Highly respected, producer, DJ and label founder Inigo Kennedy recently released his new album ‘Eyes Closed In The Sun’ on his lauded Asymmetric Records imprint. The incandescent body of work is the result of twelve month’s unanticipated studio time for Kennedy in which a vast catalogue of new, personal music was created. Having had unprecedented time to completely immerse himself in his artistic process, and with a fully-fledged long-player as the end result, Kennedy’s renewed Asymmetric energy felt ripe to share with the world.
We recently had the chance to speak to Inigo about the process behind the creation of the album, the positive feedback he received from both peers and fans, and his interests outside of music…
Hey Inigo! Thanks for taking the time to speak with us following the release of your album.
Firstly, your label ‘Asymmetric’ is the imprint that will house this LP, having initiated proceedings all the way back in 1999 as an output for your artistic material. I gather it was initially fostered as a vinyl-only label, before welcoming the digital revolution in 2004. Can you shed some light on what drove you to form the label; and later, what made you decide to move into the realms of digital music?
Timing really. I was prolific in the late ’90s and so was the distribution company I was working with. So many records came out and I was working under a few aliases at the time also like Reducer and Tomito Satori. Pretty much everything was a P&D deal (pressing and distribution) so I wasn’t involved in the mechanics of manufacturing or distributing the releases but I definitely felt like there was a middle man to cut out in terms of direction and ultimately financially. It was the former that set me on the path to forming Asymmetric and making that true to my most personal stuff, unfiltered. It was the latter, and the demise of the distribution company, that really brought the decision to strike out as a digital project and more or less set the music free – end result 21 releases over eight years and almost 100 tracks to download for free. It was a peak time for the netlabel scene too. The first major wave of digital music.
It’s been reported that this latest body of work from you was the result of a year’s worth of studio time, I’ve no doubt in thanks to the ongoing effects of the pandemic that surrounds our daily lives. What can you tell me about your mindset throughout this period? Did you struggle at all to use the time effectively or were you productive from the get-go?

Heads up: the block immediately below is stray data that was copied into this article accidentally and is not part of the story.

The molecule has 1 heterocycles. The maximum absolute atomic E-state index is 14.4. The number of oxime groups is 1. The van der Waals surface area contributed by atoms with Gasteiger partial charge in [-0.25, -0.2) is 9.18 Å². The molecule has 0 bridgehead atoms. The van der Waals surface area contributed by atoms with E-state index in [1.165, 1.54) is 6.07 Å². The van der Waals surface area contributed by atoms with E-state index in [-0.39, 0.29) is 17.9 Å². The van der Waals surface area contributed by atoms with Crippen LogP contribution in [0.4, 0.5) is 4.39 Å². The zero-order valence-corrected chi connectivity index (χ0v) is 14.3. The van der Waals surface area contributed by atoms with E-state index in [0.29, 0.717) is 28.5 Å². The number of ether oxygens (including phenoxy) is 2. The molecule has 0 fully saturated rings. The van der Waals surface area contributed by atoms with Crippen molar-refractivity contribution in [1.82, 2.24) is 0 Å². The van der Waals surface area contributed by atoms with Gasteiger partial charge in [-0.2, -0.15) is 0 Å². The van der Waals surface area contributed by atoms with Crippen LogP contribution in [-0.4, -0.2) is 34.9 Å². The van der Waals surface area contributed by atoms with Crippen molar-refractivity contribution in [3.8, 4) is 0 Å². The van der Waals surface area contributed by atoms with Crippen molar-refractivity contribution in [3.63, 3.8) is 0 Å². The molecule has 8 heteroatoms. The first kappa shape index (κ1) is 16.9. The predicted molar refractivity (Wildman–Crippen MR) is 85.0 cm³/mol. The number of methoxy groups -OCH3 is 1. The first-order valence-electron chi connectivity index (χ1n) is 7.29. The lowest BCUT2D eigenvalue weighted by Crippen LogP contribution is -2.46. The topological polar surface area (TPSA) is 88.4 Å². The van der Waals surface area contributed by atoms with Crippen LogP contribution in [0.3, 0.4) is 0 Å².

I wouldn’t say it was a year’s worth of studio time, that would be a luxury and a half, but the result of what time I could find to make music over the past year or so; despite all the stress and madness going on with COVID, juggling family life, regular work, homeschooling and everything else. It has certainly been a rollercoaster, as it has for every person on the planet, but I’m thankful to have been in a reasonably OK situation and to have been able to have made any music at all. I was actually quite surprised to discover just how much I had made – to an extent also that it was quite a diverse range perhaps due to there being less pressure from the merry-go-round of club nights and that strong influence. Saying that, I have always been quite diverse and if you look at the back catalogue of Asymmetric that is very evident. I’ve always made music, at least since I was a teenager, so it serves a fundamental purpose for me and I’m sure is a major boon for my mental health. That has helped a lot through this past couple of years. The anxiety early on in the pandemic was quite crippling. I didn’t have a project in mind, I rarely do, but it had been talking about restarting Asymmetric for some time and gradually the idea crystallised and I started to focus on selecting tracks and getting things moving. I’m super happy with the result and momentum it has given me.
Oscar Mulero: “The album sounds amazing, I loved it! Great work as usual.”
Dave Clarke: “The best drums I’ve heard I think since ‘Idioteque’ by Radiohead”
Paula Temple: “Just heard the previews and they’re just stunning. Congratulations on a beautiful album”
You’ve received a plethora of complimentary feedback from a group of well-respected artists within the scene for your album ‘Eyes Closed In The Sun’. What does it mean to you to have your fellow artists respond so positively to your work? How does this compare to receiving feedback from your fanbase?